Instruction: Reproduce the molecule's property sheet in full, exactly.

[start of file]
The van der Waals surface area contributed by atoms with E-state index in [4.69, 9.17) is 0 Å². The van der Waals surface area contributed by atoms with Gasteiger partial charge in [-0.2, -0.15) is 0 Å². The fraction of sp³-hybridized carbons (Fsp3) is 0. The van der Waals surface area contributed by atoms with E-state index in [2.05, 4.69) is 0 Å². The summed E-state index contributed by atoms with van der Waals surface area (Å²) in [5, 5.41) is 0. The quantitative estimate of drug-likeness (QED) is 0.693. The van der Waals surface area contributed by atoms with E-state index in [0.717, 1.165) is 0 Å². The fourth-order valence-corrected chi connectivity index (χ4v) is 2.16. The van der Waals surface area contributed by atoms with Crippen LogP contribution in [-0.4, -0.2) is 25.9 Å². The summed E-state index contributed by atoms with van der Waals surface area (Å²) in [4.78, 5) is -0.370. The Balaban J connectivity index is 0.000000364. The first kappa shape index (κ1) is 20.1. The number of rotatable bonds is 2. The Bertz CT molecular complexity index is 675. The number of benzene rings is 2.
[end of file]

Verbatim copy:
The van der Waals surface area contributed by atoms with E-state index in [4.69, 9.17) is 0 Å². The van der Waals surface area contributed by atoms with Gasteiger partial charge in [-0.2, -0.15) is 0 Å². The fraction of sp³-hybridized carbons (Fsp3) is 0. The van der Waals surface area contributed by atoms with E-state index in [2.05, 4.69) is 0 Å². The summed E-state index contributed by atoms with van der Waals surface area (Å²) in [5, 5.41) is 0. The quantitative estimate of drug-likeness (QED) is 0.693. The van der Waals surface area contributed by atoms with E-state index in [0.717, 1.165) is 0 Å². The fourth-order valence-corrected chi connectivity index (χ4v) is 2.16. The van der Waals surface area contributed by atoms with Crippen LogP contribution in [-0.4, -0.2) is 25.9 Å². The summed E-state index contributed by atoms with van der Waals surface area (Å²) in [4.78, 5) is -0.370. The Balaban J connectivity index is 0.000000364. The first kappa shape index (κ1) is 20.1. The number of rotatable bonds is 2. The Bertz CT molecular complexity index is 675. The number of benzene rings is 2.